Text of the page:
Furthermore, we felt that the maximum character limit for describing previous jobs on Reed was far too high — at 2000 characters including spaces.
A work experience entry of such length is almost never appropriate for a job application and makes it look like you’re not able to convey your ideas concisely. In most cases, 300–700 characters (or 3–6 bullet points) is appropriate.
Move on to qualifications, and you’ll be prompted to enter the details of your education as well as any additional certifications you’ve gained.
Reed will give you a list of qualifications to choose from:
- Master’s degree
- University degree
You can then enter the basic details of your qualification, including the school, college, or university you attended, your qualification title, and the grade you achieved.
We liked the overall functionality of this section but felt it could be more inclusive for a UK CV builder.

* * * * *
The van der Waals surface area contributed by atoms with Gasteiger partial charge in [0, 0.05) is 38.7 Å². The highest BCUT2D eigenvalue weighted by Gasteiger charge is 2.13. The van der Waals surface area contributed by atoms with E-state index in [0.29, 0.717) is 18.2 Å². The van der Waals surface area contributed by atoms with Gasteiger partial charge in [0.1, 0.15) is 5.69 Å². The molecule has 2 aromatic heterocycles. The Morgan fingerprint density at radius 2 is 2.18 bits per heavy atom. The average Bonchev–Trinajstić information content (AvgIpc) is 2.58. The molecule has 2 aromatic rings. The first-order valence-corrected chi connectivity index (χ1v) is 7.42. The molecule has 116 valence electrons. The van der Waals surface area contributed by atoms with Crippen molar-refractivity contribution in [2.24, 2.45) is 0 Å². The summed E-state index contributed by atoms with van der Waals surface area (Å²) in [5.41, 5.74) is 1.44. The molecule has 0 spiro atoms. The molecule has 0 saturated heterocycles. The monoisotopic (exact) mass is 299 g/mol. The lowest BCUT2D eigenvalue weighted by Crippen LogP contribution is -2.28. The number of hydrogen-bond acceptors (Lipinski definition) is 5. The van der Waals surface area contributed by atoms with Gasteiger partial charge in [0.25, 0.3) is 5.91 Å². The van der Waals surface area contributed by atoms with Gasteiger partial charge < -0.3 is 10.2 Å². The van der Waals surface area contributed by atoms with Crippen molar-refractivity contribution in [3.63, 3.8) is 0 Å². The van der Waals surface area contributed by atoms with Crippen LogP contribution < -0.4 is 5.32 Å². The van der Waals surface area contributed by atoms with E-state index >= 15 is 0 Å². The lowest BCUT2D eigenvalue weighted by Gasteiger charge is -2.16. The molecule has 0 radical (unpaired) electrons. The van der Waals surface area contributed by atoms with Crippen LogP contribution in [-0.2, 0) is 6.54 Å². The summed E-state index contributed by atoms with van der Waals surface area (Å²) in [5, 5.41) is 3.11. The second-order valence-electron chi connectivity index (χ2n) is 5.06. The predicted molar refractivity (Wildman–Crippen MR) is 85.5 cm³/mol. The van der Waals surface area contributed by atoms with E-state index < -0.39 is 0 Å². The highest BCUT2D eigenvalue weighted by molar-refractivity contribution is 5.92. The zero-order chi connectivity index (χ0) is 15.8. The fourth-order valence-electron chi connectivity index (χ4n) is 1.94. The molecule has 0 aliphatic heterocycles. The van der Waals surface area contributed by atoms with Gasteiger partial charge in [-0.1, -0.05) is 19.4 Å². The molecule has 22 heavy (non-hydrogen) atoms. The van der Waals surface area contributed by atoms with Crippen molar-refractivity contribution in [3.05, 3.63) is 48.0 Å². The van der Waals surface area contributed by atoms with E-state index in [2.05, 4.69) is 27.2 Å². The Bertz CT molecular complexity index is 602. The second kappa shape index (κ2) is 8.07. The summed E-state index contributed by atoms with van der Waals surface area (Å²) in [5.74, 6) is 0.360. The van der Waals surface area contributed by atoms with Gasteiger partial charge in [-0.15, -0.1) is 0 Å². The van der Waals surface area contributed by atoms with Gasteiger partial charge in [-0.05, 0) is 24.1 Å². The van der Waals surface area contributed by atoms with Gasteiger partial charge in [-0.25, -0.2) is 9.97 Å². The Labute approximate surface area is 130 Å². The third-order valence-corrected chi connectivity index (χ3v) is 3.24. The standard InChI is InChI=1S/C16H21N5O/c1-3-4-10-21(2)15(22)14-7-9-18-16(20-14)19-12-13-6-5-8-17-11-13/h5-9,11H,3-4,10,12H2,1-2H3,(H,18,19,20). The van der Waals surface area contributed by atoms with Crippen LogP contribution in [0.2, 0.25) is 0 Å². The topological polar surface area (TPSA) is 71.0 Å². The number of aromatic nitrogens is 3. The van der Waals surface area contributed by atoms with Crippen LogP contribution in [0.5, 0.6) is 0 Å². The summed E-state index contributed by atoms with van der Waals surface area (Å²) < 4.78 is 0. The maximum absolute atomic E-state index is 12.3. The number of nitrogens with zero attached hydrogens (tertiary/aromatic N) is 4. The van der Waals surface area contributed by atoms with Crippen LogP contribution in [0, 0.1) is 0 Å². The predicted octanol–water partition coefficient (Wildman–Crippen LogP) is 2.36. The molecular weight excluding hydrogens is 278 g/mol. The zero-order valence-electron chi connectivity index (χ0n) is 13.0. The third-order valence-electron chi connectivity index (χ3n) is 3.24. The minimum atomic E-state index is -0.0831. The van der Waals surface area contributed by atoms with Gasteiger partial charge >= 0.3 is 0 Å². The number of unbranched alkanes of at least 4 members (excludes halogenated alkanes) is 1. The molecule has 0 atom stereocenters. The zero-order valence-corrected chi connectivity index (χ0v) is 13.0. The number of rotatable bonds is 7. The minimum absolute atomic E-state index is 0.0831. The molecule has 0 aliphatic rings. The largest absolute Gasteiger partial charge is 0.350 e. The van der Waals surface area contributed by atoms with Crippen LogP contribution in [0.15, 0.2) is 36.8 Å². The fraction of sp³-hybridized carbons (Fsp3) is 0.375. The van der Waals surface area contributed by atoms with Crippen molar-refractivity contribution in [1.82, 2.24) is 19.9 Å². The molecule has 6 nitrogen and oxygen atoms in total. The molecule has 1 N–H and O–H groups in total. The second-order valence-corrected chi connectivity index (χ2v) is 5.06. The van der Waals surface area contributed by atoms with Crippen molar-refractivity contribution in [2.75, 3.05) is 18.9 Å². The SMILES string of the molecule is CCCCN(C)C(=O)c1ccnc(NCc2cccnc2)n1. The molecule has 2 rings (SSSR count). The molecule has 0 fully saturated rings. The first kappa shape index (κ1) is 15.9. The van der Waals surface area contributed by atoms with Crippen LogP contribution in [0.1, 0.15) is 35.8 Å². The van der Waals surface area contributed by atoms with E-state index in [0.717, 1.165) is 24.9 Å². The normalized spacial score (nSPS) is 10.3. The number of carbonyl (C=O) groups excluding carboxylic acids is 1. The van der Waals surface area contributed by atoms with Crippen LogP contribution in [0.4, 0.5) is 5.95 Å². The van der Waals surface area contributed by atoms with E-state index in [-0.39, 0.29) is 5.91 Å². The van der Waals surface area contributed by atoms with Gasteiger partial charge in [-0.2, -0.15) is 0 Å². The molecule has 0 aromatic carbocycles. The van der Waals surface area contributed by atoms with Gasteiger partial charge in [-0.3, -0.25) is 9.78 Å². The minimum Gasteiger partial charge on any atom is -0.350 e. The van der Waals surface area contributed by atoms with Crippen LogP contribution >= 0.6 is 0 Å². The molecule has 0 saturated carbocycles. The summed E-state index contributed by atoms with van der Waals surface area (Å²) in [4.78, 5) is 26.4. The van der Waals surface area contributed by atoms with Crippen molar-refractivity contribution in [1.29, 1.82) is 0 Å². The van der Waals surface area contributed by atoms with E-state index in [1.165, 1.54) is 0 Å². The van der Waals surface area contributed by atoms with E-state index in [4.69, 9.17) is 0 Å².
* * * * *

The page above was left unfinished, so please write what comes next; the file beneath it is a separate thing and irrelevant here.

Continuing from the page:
For one, the drop-down list of qualifications doesn’t include Scottish N5s, Scottish Highers or other school-leaving qualifications, like BTECs, T-Levels, apprenticeships, and NVQs.
A workaround is to add these qualifications using the ‘Other’ field, listing the name of the school or college you attended under ‘Name of awarding body’ and the name and type of qualification received under ‘Qualification’:
We’d have liked to have seen a field for adding relevant modules and classes, dissertation titles, or extracurricular programmes, as these are useful fields for applicants who have little or no work experience.
Once you’ve entered all of your qualifications, Reed prompts you to write a personal statement, or an overview of your most relevant skills, experiences, and accomplishments.
As with the other sections of the builder, the interface is simple and easy to use, consisting of a text box and a prompt to get you started:
Try and answer the following questions: who you are, what you can offer, and what you’re aiming for in your career.
Unfortunately, the character limit — again: 2,000 characters — is much higher than the appropriate length for a personal statement, and Reed doesn’t give any indication of how much you should actually write (the appropriate length is around 300–400 characters long, or 3–5 sentences).
Once you’ve completed your personal statement, you can either preview the finished file and download it as a PDF or select ‘Save and finish’ to save your CV to your account.